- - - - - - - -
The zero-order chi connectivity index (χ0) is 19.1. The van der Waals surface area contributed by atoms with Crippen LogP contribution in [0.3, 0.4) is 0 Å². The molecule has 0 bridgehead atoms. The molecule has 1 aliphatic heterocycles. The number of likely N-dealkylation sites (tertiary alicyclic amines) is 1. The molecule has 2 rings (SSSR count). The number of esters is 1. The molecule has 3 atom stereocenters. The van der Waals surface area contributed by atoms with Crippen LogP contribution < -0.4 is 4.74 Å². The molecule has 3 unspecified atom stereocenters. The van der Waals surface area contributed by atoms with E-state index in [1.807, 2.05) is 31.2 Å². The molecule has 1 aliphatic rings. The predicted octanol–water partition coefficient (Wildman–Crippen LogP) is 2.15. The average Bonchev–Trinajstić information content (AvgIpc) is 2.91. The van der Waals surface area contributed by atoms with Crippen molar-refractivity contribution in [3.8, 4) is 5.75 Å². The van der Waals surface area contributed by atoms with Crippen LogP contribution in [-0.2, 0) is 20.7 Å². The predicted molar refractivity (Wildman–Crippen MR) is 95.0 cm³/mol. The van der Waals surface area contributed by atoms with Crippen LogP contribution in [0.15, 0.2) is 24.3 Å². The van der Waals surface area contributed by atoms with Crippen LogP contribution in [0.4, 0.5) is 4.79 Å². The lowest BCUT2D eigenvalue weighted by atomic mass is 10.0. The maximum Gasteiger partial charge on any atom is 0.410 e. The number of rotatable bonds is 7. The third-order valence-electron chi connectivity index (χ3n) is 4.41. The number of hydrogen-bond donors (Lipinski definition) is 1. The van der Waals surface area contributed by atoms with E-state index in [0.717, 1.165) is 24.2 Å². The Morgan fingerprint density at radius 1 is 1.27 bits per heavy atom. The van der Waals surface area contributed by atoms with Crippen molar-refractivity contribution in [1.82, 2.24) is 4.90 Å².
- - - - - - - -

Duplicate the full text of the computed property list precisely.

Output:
The zero-order chi connectivity index (χ0) is 19.1. The van der Waals surface area contributed by atoms with Crippen LogP contribution in [0.3, 0.4) is 0 Å². The molecule has 0 bridgehead atoms. The molecule has 1 aliphatic heterocycles. The number of likely N-dealkylation sites (tertiary alicyclic amines) is 1. The molecule has 2 rings (SSSR count). The number of esters is 1. The molecule has 3 atom stereocenters. The van der Waals surface area contributed by atoms with Crippen LogP contribution < -0.4 is 4.74 Å². The molecule has 3 unspecified atom stereocenters. The van der Waals surface area contributed by atoms with E-state index in [1.807, 2.05) is 31.2 Å². The molecule has 1 aliphatic rings. The predicted octanol–water partition coefficient (Wildman–Crippen LogP) is 2.15. The average Bonchev–Trinajstić information content (AvgIpc) is 2.91. The van der Waals surface area contributed by atoms with Crippen molar-refractivity contribution in [3.8, 4) is 5.75 Å². The van der Waals surface area contributed by atoms with Crippen LogP contribution in [-0.2, 0) is 20.7 Å². The predicted molar refractivity (Wildman–Crippen MR) is 95.0 cm³/mol. The van der Waals surface area contributed by atoms with Crippen LogP contribution in [0.15, 0.2) is 24.3 Å². The van der Waals surface area contributed by atoms with Crippen LogP contribution in [0.4, 0.5) is 4.79 Å². The lowest BCUT2D eigenvalue weighted by atomic mass is 10.0. The maximum Gasteiger partial charge on any atom is 0.410 e. The number of rotatable bonds is 7. The third-order valence-electron chi connectivity index (χ3n) is 4.41. The number of hydrogen-bond donors (Lipinski definition) is 1. The van der Waals surface area contributed by atoms with E-state index in [0.717, 1.165) is 24.2 Å². The Morgan fingerprint density at radius 1 is 1.27 bits per heavy atom. The van der Waals surface area contributed by atoms with Crippen molar-refractivity contribution in [1.82, 2.24) is 4.90 Å².